DAYTONA BEACH, Fla. -- When Danica Patrick sat down in the media center after her historic Daytona 500 pole-winning effort, she was asked what the plan was for her Budweiser Duel qualifying race Thursday.
Patrick looked puzzled. She turned to her crew chief, Tony Gibson.
"I have no idea," Patrick said. "Tony, what am I supposed to do?"
Gibson: "Don't put yourself in any bad positions."
Sound advice, but not so easy to follow.
The two Daytona 500 qualifying races are NASCAR's version of a catch-22. It's 60 laps (150 miles) of weighing your options. You want to race hard and try to win, but not so hard that you risk wrecking your best car before the big race.
It's especially true for the drivers who start first in each race. The two fastest drivers from Pole Day on Sunday -- Patrick and Jeff Gordon -- will start on the front row for the Daytona 500, with one exception.
If they wreck their primary car in their Duel race and have to go to a backup car, they will start in the back for the 500. That's true for any driver, but it's extra painful if you throw away a front-row spot.
"You don't want to take the chance of wrecking the car," Gibson said. "Nobody does. But sometimes there's nothing you can do about it."
So despite his advice of avoiding bad spots, Gibson doesn't want Patrick to act like it's a Thursday stroll in the park.
"You can't run scared," Gibson said. "She's going to have to get out there and race. The 'Gen 6' car is new. Even the guys that ran [in the Sprint Unlimited last weekend] don't have the answers.
"She's going to have to put herself three‑wide and let us know what we've got. There's no way around it. If we tear it up, we tear it up. We have another one on the truck."
Everyone except Patrick and Gordon is racing for starting positions in the 500. A few of them are racing to make the show.
That's where things get complicated in the Daytona 500 qualifying rules format that only John Nash could love.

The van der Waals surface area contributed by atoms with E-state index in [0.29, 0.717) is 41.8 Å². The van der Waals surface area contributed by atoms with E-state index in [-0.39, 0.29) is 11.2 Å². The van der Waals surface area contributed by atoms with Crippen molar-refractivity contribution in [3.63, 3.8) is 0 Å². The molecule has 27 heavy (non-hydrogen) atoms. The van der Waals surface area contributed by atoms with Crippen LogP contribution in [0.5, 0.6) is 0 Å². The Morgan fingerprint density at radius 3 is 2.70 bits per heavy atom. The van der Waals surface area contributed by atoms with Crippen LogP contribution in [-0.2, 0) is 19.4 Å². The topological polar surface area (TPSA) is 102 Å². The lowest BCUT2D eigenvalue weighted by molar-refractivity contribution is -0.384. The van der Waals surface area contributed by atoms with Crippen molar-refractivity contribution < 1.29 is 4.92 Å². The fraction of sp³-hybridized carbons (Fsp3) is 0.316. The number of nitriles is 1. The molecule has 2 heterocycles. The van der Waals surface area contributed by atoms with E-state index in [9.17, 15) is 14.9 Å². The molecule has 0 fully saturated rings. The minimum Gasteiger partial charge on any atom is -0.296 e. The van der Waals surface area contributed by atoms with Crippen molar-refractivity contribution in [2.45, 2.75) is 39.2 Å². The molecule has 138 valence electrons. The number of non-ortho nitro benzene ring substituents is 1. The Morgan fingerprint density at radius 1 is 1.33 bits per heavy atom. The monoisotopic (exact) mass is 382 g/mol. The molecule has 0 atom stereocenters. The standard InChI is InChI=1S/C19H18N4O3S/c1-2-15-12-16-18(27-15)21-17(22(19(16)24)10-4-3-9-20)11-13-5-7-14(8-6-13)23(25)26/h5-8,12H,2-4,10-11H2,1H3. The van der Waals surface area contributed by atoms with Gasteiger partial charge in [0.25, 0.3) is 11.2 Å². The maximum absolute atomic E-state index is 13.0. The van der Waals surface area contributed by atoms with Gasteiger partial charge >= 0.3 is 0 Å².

Six others have provisionals (should they need them) based on team owner points for their car from last year -- Brad Keselowski, Clint Bowyer, Jimmie Johnson, Greg Biffle, Denny Hamlin and Ricky Stenhouse Jr. (he gets the No. 17 Ford points that Matt Kenseth earned).
And Kurt Busch is locked in as the most recent past champion (2004) who doesn't already have a guaranteed spot.
The other drivers must race their way in or hope one of the drivers above doesn't need to use the provisional.
Yes, even I'm confused. The bottom line is that 32 drivers are vying for 30 spots, so two drivers won't make it. But don't be misled.
No big-name driver is going to miss the race. In reality, only drivers from teams that were way down in the standings last year are in danger of going home.
So for most of the drivers, the goal is to run hard and learn all they can about the Gen 6 while racing in a big pack on a restrictor-plate track. Otherwise, you risk going into the Daytona 500 with little knowledge about how the car will perform when things get dicey. And they will get dicey.
"If you want to win the Daytona 500, you have to race in the Duels like you're going to win the Daytona 500," Gordon said. "You have to do everything to prepare yourself and your team to win the Daytona 500."
Gordon should know. He's won the 500 three times, one of nine former winners likely to be in the 43-car field.
The race also will include three former Cup champions -- Keselowski, Stewart and Kurt Busch -- who haven't won the Daytona 500, and possibly five if the Labonte brothers (Bobby and Terry) make the field.
Stewart believes drivers can't learn everything they need to know in the Duels.
"It gives you an idea, but you still only see half of the equation," Stewart said. "The bigger the packs are, the more things change. We'll see half the field on each race Thursday, then Sunday you're going to see 43 cars. You learn early in the 500 what you got."
Kyle Busch plans to see what he's got in the second half of his qualifying race. He's glad he gets to watch the first Duel before racing in the second one.
"If the first one is a wreck fest, everybody will calm down and not be so aggressive in the second one," Busch said. "It's always good to be able to sit back and watch and learn. You kind of pick up on a few things. I'll hang out in the back for about the first 30 [laps] and then we'll see what happens from there."
As Gibson told Patrick, "Don't put yourself in any bad positions."
Easier said than done.